The diocese is working with Episcopal Relief and Development and the Diocese of West Tennessee to arrange emergency relief for the victims of the tornado that devastated town of 6,500 residents.

No one from the congregation at St. Luke and St. John was injured or suffered serious damage to their homes. The former rectory, which is now rented out, suffered minor damage. It was not in the direct path of what may have been two funnel clouds with winds estimated at 200 mph.

Smith said it is too soon to talk about the fate of the congregation, which was down to just nine active people.

The single-story, peaked-roofed church with adjoining parish hall was built in 1953 as St. John's Episcopal Church. The mission was merged with St. Luke's in Kennett in the 1990s.

Individuals and congregations wishing to help St. Luke and St. John and the communities in Caruthersville and Dyer County, Tennessee, should make a donation to Episcopal Relief and Development. Write "Caruthersville" on the memo line. Actual help with the physical clean-up is being coordinated through the bishop's office. E-mail the Rev. Canon Dan Smith at edsmith@missouri.anglican.org.


NORTHERN CALIFORNIA: Coadjutor nominee withdraws

[SOURCE: Diocese of Northern California] One of the four nominees for bishop coadjutor for the Diocese of Northern California has taken his name out of contention.

The Rev. Canon Irwin M. Lewis, Jr., 53, canon to the ordinary in the Diocese of Southern Virginia, wrote to the Northern California Standing Committee that he has come to understand that he cannot uproot his 15-year-old daughter.

"I wish that I had been able to come to this awareness much sooner," he wrote. "I am terribly sorry for the inconvenience and labor my withdrawal may cause you. However, I do not think I could have found clarity in this discernment much earlier given the trauma from which my own diocese has been emerging in the past few weeks and the demands on my time and energy during our transition into this period of an interim Episcopate. It is only now, as the air has cleared, that I have been able to sense my own heart."

Bishops Chilton Knudsen of Maine, Gordon Scruton of Western Massachusetts and Charles Jenkins of Louisiana said last fall that dysfunctional relations among clergy, lay leaders and bishops in Southern Virginia had plagued the diocese for decades and required "deep systemic change." They suggested a three-year interim with the search for a new bishop to begin in the third year "to allow for the grace of an interim period to unfold fully."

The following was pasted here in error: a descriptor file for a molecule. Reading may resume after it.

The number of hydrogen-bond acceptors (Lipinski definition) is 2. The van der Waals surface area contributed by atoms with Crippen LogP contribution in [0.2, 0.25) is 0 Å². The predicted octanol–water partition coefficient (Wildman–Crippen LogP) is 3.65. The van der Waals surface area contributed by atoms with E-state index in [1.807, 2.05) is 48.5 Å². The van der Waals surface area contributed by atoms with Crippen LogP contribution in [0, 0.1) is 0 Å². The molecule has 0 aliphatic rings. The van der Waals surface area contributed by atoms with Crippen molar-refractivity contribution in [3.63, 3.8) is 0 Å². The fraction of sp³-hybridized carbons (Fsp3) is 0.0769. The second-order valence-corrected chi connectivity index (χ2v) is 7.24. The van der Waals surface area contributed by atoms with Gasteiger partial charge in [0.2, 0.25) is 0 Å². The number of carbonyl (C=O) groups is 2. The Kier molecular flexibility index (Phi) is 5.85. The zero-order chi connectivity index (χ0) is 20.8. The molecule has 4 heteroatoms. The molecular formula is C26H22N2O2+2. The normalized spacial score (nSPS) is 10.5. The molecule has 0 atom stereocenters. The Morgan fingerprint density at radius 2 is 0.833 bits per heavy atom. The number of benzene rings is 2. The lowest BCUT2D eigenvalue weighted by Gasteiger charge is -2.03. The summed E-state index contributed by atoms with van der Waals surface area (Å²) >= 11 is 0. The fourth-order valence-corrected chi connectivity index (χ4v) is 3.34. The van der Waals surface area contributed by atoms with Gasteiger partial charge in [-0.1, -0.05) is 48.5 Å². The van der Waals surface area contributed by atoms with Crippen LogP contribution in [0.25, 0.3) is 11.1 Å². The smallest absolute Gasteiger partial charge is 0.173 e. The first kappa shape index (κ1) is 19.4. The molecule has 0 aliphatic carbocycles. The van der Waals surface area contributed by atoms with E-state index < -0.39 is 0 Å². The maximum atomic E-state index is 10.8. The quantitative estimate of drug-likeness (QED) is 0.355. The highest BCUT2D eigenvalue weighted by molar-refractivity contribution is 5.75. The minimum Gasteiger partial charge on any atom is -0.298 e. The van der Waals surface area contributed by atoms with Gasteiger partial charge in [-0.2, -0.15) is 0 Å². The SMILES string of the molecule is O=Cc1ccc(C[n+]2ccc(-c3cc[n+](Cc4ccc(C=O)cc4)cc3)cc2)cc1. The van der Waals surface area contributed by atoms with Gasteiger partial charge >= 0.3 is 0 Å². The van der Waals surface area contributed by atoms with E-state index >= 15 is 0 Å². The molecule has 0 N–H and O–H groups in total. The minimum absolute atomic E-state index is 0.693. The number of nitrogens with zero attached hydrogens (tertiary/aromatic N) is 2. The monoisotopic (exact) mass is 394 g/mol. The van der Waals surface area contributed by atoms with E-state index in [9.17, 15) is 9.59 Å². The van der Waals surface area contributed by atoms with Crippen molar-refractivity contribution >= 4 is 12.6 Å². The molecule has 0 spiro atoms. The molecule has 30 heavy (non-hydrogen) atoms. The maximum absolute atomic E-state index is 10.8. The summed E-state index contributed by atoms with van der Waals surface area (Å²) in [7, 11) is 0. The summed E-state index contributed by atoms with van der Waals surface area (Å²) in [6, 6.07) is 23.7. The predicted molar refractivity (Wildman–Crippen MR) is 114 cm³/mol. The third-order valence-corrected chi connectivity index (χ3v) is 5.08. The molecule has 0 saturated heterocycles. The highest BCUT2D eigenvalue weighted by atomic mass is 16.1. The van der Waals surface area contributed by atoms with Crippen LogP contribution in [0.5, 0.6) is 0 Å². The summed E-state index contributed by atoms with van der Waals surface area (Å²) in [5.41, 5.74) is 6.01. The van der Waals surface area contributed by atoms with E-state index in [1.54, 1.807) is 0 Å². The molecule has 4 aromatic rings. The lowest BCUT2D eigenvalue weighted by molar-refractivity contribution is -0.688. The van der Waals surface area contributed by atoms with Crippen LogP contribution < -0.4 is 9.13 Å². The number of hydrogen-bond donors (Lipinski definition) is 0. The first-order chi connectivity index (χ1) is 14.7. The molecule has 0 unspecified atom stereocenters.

In late 2004 Northern California Bishop Jerry Lamb called for the election of a coadjutor to succeed him when he retires January 1, 2007. The election will take place May 6 at Faith Episcopal Church in Cameron Park, California.

The full text of Lewis' letter is available at http://www.dncweb.org/bishop_search/bishop_search.htm


OHIO: Diocese offers General Convention curriculum

[SOURCE: Diocese of Ohio] The Diocese of Ohio has developed a three-session curriculum to help congregations have conversations about the upcoming 75th General Convention.

Each session is designed to last 50 to 80 minutes, depending upon how much time the group designates for discussion. The curriculum includes PowerPoint presentations, participant handouts, speaker's notes and background material.

The sessions are:

  • The Polity of the Episcopal Church (How do we organize ourselves as the Body of Christ in the Episcopal Church?)
  • Truth, Justice, and the "Anglican" Way (What do we stand for? How do we know?)
  • GC2006! (The 75th General Convention of the Episcopal Church)

The diocese suggests that congregations use the three sessions to help their members prepare for regional meetings with the Ohio bishops and General Convention deputation.

In a related March 24 letter to diocesan leaders, Bishop Mark Hollingsworth commended the series and urged his readers not to take advantage of the offer of a free copy of the DVD "Choose This Day," produced by the Anglican Communion Network.

The letter offering the DVD and the film itself "do nothing I can discern to build up the Body of Christ. Rather, I have found them to play on a dynamic of fear and a divisiveness that are anathema to Christian community. Indeed, the closer we get to this summer's General Convention in Columbus, the more the power of evil will seek to divide us with strategies of fear and reactivity," Hollingsworth wrote.

"To be a people reconciled to God and one another in Christ, we will need to make room for one another in our prayers, our conversations, and our hearts. We will need to engage with one another at a higher level than that of fear. We will need to call each other not by derisive or pejorative names, but as sister and brother, knowing that it is in one another that Christ is coming to each of us."

Links to the Ohio curriculum are available at http://www.dohio.org/.